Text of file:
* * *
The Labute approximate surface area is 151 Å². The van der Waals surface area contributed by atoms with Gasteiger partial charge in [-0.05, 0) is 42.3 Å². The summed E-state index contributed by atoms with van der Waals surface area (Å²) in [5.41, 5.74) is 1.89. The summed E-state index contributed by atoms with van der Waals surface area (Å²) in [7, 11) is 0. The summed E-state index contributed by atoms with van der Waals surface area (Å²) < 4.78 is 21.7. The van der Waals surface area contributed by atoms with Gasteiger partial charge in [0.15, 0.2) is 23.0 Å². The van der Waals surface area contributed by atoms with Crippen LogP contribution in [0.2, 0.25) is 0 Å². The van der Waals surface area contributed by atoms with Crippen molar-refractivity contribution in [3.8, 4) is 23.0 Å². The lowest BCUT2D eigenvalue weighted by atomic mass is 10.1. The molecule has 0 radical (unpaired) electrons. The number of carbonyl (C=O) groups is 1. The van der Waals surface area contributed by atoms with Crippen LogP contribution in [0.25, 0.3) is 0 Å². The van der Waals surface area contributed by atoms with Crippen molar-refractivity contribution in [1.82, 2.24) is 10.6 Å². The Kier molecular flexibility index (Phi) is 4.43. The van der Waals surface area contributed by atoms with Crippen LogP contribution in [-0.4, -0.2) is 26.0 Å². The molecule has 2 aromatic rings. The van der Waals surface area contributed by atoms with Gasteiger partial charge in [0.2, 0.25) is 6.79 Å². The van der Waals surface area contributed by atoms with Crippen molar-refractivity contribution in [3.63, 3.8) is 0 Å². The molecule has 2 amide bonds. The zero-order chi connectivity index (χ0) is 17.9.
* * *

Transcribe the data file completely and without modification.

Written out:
The Labute approximate surface area is 151 Å². The van der Waals surface area contributed by atoms with Gasteiger partial charge in [-0.05, 0) is 42.3 Å². The summed E-state index contributed by atoms with van der Waals surface area (Å²) in [5.41, 5.74) is 1.89. The summed E-state index contributed by atoms with van der Waals surface area (Å²) in [7, 11) is 0. The summed E-state index contributed by atoms with van der Waals surface area (Å²) < 4.78 is 21.7. The van der Waals surface area contributed by atoms with Gasteiger partial charge in [0.15, 0.2) is 23.0 Å². The van der Waals surface area contributed by atoms with Crippen LogP contribution in [0.2, 0.25) is 0 Å². The van der Waals surface area contributed by atoms with Crippen molar-refractivity contribution in [3.8, 4) is 23.0 Å². The lowest BCUT2D eigenvalue weighted by atomic mass is 10.1. The molecule has 0 radical (unpaired) electrons. The number of carbonyl (C=O) groups is 1. The van der Waals surface area contributed by atoms with Crippen LogP contribution in [0.25, 0.3) is 0 Å². The van der Waals surface area contributed by atoms with Crippen molar-refractivity contribution in [1.82, 2.24) is 10.6 Å². The Kier molecular flexibility index (Phi) is 4.43. The van der Waals surface area contributed by atoms with Crippen LogP contribution in [-0.4, -0.2) is 26.0 Å². The molecule has 2 aromatic rings. The van der Waals surface area contributed by atoms with Gasteiger partial charge in [0.2, 0.25) is 6.79 Å². The van der Waals surface area contributed by atoms with Crippen molar-refractivity contribution in [3.63, 3.8) is 0 Å². The molecule has 2 amide bonds. The zero-order chi connectivity index (χ0) is 17.9.